Lee said the air quality on Sunday was so bad that he had to end his normal drawing hours early that night and laid down with water compresses on his eyes. "I'm sure it was made worse by the fact that I was at my daughter's riding event in Del Mar earlier that Sunday afternoon," said Lee. "That valley was sucking in a lot of hot air and smoke from the large fires due east and the skies were a dark gray with ash and leaves, with debris flying about from the heavy winds as the sun burned a dark red in the hazy sky. It started up fast and got bad quickly. I can't imagine how awful it would be to be closer and feel the intense heat and smoke."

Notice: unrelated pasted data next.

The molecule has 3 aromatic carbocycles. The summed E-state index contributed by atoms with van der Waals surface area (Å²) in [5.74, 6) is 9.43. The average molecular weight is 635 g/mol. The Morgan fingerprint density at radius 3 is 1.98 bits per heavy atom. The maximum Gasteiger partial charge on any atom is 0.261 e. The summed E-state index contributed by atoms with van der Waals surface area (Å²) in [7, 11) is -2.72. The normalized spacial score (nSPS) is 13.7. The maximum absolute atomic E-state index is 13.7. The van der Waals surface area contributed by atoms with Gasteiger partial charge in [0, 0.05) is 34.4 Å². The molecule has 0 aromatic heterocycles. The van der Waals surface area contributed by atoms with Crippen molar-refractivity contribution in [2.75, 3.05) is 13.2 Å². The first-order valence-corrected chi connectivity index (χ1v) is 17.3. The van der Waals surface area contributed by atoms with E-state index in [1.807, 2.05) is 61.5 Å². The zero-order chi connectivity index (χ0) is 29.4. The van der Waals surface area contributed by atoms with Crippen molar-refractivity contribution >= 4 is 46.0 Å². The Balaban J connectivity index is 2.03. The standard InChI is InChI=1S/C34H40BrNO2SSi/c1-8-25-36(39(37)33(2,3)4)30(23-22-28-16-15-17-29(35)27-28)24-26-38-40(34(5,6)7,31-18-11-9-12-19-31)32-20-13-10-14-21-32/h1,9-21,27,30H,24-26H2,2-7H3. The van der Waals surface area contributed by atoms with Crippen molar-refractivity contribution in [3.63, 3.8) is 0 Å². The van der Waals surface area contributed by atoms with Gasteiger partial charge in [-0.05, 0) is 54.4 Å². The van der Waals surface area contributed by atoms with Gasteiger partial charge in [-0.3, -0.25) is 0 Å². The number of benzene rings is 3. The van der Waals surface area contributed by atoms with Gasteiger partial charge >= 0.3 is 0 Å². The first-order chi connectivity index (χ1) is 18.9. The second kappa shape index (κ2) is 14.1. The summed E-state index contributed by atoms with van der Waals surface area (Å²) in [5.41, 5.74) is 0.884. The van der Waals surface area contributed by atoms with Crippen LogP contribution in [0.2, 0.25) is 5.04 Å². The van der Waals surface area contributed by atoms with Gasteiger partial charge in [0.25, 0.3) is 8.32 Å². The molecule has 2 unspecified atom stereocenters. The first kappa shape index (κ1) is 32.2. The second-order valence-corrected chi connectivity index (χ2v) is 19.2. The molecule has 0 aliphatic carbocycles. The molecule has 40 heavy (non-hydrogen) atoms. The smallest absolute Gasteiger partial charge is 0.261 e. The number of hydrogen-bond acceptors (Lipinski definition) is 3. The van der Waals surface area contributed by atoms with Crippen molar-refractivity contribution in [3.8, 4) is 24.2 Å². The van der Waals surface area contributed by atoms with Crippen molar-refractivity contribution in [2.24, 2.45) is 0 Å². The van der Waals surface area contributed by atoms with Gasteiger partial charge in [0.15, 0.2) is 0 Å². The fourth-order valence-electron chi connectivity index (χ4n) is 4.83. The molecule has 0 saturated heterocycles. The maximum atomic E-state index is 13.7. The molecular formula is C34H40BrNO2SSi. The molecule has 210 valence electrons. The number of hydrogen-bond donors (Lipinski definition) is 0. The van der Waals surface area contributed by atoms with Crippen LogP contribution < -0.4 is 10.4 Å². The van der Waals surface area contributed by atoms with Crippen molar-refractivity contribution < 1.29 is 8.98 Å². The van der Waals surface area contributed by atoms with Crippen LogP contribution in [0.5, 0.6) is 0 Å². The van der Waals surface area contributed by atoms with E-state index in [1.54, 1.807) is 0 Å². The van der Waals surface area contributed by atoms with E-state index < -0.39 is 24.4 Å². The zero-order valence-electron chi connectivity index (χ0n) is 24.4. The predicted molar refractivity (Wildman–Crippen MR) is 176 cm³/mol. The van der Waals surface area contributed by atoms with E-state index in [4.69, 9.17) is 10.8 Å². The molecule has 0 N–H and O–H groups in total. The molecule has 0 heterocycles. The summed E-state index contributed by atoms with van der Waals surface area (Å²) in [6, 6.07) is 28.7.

CBR News also heard from Colorist Alex Sinclair, whose family went through this four years ago during the Cedar Fire. Even though the fire came within half a mile of his house in 2003, their home was spared, although many of his friends lost their homes. These current fires have been a very eery reminder for Sinclair and his family of what they went through in 2003. "These fires started Sunday with the exact same conditions as the Cedar Fire, so my wife and I kept the news on with the hopes that the fires would not flare up," Sinclair told CBR News. "We did pack up our pictures and videos that night just in case we got roused up in the middle of the night by the police. I had to stay up late finishing 'Superman' #670, going to bed at around three in the morning. When I woke up the next day, the sky was dark and the smell in the air brought back some scary memories. I had an issue of 'Wonder Woman' to get to so after packing a few more things into the car, I sat down to work, letting a couple folks at DC know that I may have to be evacuated. Around 3PM we got the evacuation notice, so we got all the kids and my computer into the car and took off for the beach. A friend of mine was kind enough to let us borrow a summer rental property he owns, which is where we spent the night. I had only completed five pages of 'Wonder Woman' #14, so the rest of the issue was reassigned. During the afternoon news conference, the mayor announced that Scripps Ranch was cleared and all residents of that city could return home. I am writing this to you from home, having just rebooted my machine. I have to say that these experiences do help place things into perspective. I left a ton of stuff behind in evacuating, but I had what really mattered with me - my family."